Secondly, the Court reviewed the Hobby Lobby request for an injunction in light of the Religious Freedom Restoration Act:
RFRA applies standards which are more protective of religious exercise than the constitutional standard. It prohibits the federal government from substantially burdening a person’s exercise of religion, unless the government demonstrates that application of the burden to the person is the least restrictive means of furthering a compelling governmental interest.
Once again, the Court looked at the implication of a corporation claiming rights. And once again, the court decided that Hobby Lobby and Mardel are not “persons” within the meaning of the word, even though in some contexts, the word “person” can include a corporation. Corporations that have been given religious rights in the past were organizations that are religious in nature.
As to the Greens, the Court found that they must show that there is “(1) a substantial burden imposed by the federal government on a (2) sincere (3) exercise of religion.” The Court found that the second and third elements had been shown, leaving only the question of substantial burden at issue. The Court opined that a significant factor in determining whether something is substantial is to examine “the degree to which the challenged government action operates directly and primarily on the individual’s religious.“
The Court also looked to other jurisdictions and found that “some reasonably direct and personal connection between the religious exercise and the restraint in question must be present.” The Court then looked to the Supreme Court’s Lee decision:
Although Lee was a free exercise case and focused principally on the nature and application of the compelling interest test, its discussion of the impact of commercial activity provides some guidance on the issue of what constitutes a “substantial burden.” The Court noted that “every person cannot be shielded from all the burdens incident to exercising every aspect of the right to practice religious beliefs.” …The plain import is that there must be more than some burden on religious exercise. The burden must be substantial. The Court then went on to state that “[w]hen followers of a particular sect enter into commercial activity as a matter of choice, the limits they accept on their own conduct as a matter of conscience and faith are not to be superimposed on the statutory schemes which are binding on others in that activity. Granting an exemption from social security taxes to an employer operates to impose the employer’s religious faith on the employees. Congress drew a line in § 1402(g), exempting the self-employed Amish but not all persons working for an Amish employer.”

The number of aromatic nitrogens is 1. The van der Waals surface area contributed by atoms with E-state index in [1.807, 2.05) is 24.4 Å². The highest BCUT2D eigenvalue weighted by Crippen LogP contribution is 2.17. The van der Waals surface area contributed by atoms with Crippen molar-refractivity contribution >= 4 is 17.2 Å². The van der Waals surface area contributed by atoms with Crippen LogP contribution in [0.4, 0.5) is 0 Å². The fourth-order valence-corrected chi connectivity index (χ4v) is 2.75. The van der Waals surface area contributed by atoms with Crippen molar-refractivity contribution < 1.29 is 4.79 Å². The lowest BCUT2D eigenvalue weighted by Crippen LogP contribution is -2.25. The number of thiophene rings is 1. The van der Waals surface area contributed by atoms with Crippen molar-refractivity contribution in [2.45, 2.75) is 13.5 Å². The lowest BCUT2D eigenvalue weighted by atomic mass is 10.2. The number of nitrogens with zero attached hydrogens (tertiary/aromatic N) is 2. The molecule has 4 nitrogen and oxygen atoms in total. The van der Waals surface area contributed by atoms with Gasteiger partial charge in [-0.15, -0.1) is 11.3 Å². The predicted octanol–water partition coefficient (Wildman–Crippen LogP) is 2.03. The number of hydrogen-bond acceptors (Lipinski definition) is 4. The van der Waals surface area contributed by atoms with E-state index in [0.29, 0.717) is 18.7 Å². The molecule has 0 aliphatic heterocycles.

Since the Green family had entered the commercial world for a non-religious purpose, the Court decided not to uphold their matters of conscience and faith against the rules of the Affordable Care Act, finding that “the burden on religious exercise be more direct and personal than has been shown here as to the Greens and their management of nationwide general business corporations.”
All it took was a “neutral law of generally applicability,” and now owners of corporations will be forced to go against their consciences and religious convictions by providing insurance plans with abortion-inducing drugs if they want to protect themselves from fines. While the Hobby Lobby case has been appealed, the Green family is left with an important decision. In their own words, they “face an unconscionable choice: either violate the law, or violate their faith.”